In an unprecedented scale, researchers have begun to unravel the genetics that may predispose some individuals to develop kidney disease once they have diabetes, independent of the degree of blood sugar control. The findings appear in an upcoming issue of JASN.
Many individuals with type 1 diabetes develop kidney disease despite adequate blood sugar control, while others maintain normal kidney function despite long-term high blood sugar levels. Studies have shown that diabetic kidney disease (DKD) has a heritable component, but little is known about the genes involved.
To identify genetic variants that predispose people to DKD, Jose C. Florez, MD, Ph.D. (Massachusetts General Hospital, Broad Institute, Harvard Medical School) and his colleagues completed genome-wide association analyses in 19,406 individuals of European descent with type 1 diabetes, with and without kidney disease. The researchers identified 16 novel gene regions linked to DKD, and they provided supportive biological data related to this link for some of them. For example, the team uncovered a variant at COL4A3, a gene that encodes a collagen protein that is important to kidney health.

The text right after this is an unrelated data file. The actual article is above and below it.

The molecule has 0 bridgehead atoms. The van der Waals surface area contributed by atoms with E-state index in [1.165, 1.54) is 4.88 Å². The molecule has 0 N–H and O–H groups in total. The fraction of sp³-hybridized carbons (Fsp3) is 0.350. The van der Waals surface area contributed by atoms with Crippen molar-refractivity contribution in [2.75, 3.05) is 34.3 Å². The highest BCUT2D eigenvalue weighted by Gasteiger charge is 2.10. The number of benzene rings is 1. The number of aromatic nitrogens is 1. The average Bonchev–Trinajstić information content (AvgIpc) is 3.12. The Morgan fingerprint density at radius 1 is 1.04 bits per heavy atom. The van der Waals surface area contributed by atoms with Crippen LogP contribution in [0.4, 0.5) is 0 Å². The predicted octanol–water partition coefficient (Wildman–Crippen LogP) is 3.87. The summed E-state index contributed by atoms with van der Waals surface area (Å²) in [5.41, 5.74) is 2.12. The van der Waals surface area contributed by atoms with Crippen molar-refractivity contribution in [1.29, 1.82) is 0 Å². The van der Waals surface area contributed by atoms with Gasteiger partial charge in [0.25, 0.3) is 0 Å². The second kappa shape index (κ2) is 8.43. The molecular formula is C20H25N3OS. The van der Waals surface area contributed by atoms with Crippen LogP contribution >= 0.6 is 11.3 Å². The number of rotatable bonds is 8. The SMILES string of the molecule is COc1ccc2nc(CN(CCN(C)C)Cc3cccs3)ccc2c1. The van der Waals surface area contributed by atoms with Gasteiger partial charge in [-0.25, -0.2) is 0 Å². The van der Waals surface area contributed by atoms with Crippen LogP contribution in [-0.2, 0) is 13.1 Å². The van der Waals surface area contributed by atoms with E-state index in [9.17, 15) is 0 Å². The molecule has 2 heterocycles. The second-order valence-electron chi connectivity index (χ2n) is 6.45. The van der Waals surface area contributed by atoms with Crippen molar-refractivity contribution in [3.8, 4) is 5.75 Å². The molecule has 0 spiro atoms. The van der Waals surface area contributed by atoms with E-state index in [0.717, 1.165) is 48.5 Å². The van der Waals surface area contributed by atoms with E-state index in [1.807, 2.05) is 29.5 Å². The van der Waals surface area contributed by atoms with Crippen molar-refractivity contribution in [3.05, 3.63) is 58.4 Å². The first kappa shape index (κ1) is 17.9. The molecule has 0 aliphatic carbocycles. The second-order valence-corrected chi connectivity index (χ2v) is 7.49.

"This study represents a substantial advance in the genetics of DKD, where previous studies had yielded few robust associations," said Dr. Florez. "The 16 DKD-associated regions provide novel insights into the pathogenesis of DKD, identifying potential biological targets for prevention and treatment."
More information: "Genome-Wide Association Study of Diabetic Kidney Disease Highlights Biology Involved in Glomerular Basement Membrane Collagen," Journal of the American Society of Nephrology, DOI: 10.1681/ASN.2019030218
Journal information: Journal of the American Society of Nephrology
Provided by American Society of Nephrology